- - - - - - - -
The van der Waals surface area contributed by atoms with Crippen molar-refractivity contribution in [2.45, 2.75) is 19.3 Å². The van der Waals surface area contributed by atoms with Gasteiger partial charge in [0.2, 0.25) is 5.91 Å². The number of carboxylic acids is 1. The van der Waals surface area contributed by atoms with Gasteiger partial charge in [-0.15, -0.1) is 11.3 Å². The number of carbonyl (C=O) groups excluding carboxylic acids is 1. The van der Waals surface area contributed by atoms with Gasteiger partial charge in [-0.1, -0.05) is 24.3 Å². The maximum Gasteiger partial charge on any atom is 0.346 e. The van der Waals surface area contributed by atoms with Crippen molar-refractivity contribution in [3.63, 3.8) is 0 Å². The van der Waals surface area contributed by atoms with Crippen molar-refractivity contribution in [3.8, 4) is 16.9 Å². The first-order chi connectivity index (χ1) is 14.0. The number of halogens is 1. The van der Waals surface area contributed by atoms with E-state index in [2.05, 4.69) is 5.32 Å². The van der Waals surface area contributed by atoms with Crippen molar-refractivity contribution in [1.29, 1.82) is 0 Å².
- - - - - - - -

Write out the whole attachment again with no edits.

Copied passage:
The van der Waals surface area contributed by atoms with Crippen molar-refractivity contribution in [2.45, 2.75) is 19.3 Å². The van der Waals surface area contributed by atoms with Gasteiger partial charge in [0.2, 0.25) is 5.91 Å². The number of carboxylic acids is 1. The van der Waals surface area contributed by atoms with Gasteiger partial charge in [-0.15, -0.1) is 11.3 Å². The number of carbonyl (C=O) groups excluding carboxylic acids is 1. The van der Waals surface area contributed by atoms with Gasteiger partial charge in [-0.1, -0.05) is 24.3 Å². The maximum Gasteiger partial charge on any atom is 0.346 e. The van der Waals surface area contributed by atoms with Crippen molar-refractivity contribution in [3.63, 3.8) is 0 Å². The van der Waals surface area contributed by atoms with Crippen molar-refractivity contribution in [3.8, 4) is 16.9 Å². The first-order chi connectivity index (χ1) is 14.0. The number of halogens is 1. The van der Waals surface area contributed by atoms with E-state index in [2.05, 4.69) is 5.32 Å². The van der Waals surface area contributed by atoms with Crippen molar-refractivity contribution in [1.29, 1.82) is 0 Å².